Published January 25th, 2017 at 12:00 PM4 minute read
Bangladesh. Burma. Benin. Somalia. Haiti. Ireland. South Sudan. Iraq.
One by one, 59 immigrants from 29 countries rise before a federal judge in a Kansas City, Mo., courtroom and proudly state their country of origin.
Some have brought their young children, who watch from the audience. All look eager and intent. This is a big moment: they are about to become U.S. citizens.
In 2017, hundreds of thousands of immigrants are expected to be naturalized as U.S. citizens in ceremonies around the country, much like this one.
Judge Arthur Federman looks out at the rows of faces and smiles. “It’s rare that we have an occasion in the courthouse where everyone leaves happy,” he tells them. “Hopefully, this will be one of those days.”
Erkin Rahimov, 54, and his wife, Limara, 42, are sitting in the front row, along with Erkin’s 26-year-old daughter from his first marriage, Sabikha. Erkin and Limara emigrated from Uzbekistan; Sabikha came to the U.S. from Ukraine, where she was raised by her mother.
The evening before the ceremony, I visit with the Rahimovs at their home, a spare, tidy duplex in Kansas City.
Limara has prepared a feast: the flavors of Uzbekistan, transported to the Midwest. There’s rice pilaf studded with beef: “The Uzbek national dish!” Limara explains. Also on the table: a tangy beet salad, pickled cabbage, eggplant and homemade bread. Limara pours green tea from a beautiful Uzbek teapot painted deep blue and gold. “We don’t have guests often,” their son Murad says, “but when we do, we give it our all.”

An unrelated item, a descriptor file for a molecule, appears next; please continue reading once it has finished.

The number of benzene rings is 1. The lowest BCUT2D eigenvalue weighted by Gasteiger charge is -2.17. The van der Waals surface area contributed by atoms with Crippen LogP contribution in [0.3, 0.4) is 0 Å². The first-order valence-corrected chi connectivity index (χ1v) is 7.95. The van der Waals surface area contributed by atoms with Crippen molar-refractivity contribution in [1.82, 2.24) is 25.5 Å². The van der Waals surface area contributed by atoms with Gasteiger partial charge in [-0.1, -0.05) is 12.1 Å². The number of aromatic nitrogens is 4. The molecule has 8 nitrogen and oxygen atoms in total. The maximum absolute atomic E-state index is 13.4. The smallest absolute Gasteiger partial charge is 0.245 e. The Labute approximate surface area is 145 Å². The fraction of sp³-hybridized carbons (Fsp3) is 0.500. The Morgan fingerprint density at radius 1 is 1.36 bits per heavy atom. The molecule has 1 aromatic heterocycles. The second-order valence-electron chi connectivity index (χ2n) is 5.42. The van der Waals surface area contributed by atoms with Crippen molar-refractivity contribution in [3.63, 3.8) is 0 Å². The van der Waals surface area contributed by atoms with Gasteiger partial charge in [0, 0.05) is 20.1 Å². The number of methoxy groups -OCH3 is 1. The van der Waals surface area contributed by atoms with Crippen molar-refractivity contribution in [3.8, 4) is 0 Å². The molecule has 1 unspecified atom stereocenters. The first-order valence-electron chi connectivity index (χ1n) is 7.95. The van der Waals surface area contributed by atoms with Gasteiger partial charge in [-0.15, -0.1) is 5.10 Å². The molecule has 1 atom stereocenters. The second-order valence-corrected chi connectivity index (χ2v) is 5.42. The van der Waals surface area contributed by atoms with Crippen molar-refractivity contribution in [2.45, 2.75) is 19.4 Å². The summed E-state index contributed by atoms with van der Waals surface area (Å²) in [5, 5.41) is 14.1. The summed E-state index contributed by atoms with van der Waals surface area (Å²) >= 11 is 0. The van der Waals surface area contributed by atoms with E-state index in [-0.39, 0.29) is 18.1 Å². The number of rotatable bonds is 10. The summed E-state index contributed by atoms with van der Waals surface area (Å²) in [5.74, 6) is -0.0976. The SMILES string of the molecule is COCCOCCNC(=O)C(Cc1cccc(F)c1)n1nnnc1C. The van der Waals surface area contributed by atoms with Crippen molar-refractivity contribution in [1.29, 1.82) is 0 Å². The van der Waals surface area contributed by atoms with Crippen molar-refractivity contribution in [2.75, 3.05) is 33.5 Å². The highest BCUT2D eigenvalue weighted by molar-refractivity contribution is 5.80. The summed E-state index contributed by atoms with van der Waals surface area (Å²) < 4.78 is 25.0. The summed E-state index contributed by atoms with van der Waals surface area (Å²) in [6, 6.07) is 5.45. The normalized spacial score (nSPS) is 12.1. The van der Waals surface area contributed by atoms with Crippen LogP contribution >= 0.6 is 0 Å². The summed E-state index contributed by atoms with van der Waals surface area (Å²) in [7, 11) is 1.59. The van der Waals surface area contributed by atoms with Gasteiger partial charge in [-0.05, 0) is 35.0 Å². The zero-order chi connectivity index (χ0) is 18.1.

And the Rahimovs have much to celebrate.
In 2009, after many years of trying, Erkin and Limara won the green card lottery to emigrate to the U.S. So, in March of 2010, they left behind their life in Uzbekistan, a harsh authoritarian state. They landed in Kansas City with their two sons — 6-month-old Rasool and 9-year-old Murad — and not much else.
“I remember when we came to Kansas City with two small kids and three suitcases. It was challenging,” Erkin recalls. “The first days we were sleeping on the carpet. We just put sheets on it.” For pillows, they used their clothes. Then, he says, “slowly, slowly we started to work and buy some stuff.”
Now, after seven years in the U.S., the Rahimovs own their home. They recently bought property outside the city where they plan to go on weekends and grow fruits and vegetables.
They just leased a new car, a Hyundai Elantra.
Erkin is a civil engineer. He works for a Canadian company that makes harvesting equipment and travels throughout Missouri and Arkansas to train dealers and mechanics.
Limara taught math and physics in Uzbekistan. Now she works with children at an after-school program, and she’s studying for a degree in computer science.
Their sons are thriving. Rasool, now 7, is a Pokemon fiend and has test scores above grade level.
Sixteeen-year-old Murad, who spoke no English when he arrived in the U.S., is an honors student on an accelerated track through high school. He loves astronomy; his dream is to work for NASA.
“It’s amazing that my parents managed to get me and my little brother here for us to have a really bright future ahead of us,” he says. “I’m really proud of my parents!”
When Erkin and Limara become U.S. citizens, their children, Rasool and Murad, will automatically become citizens, too.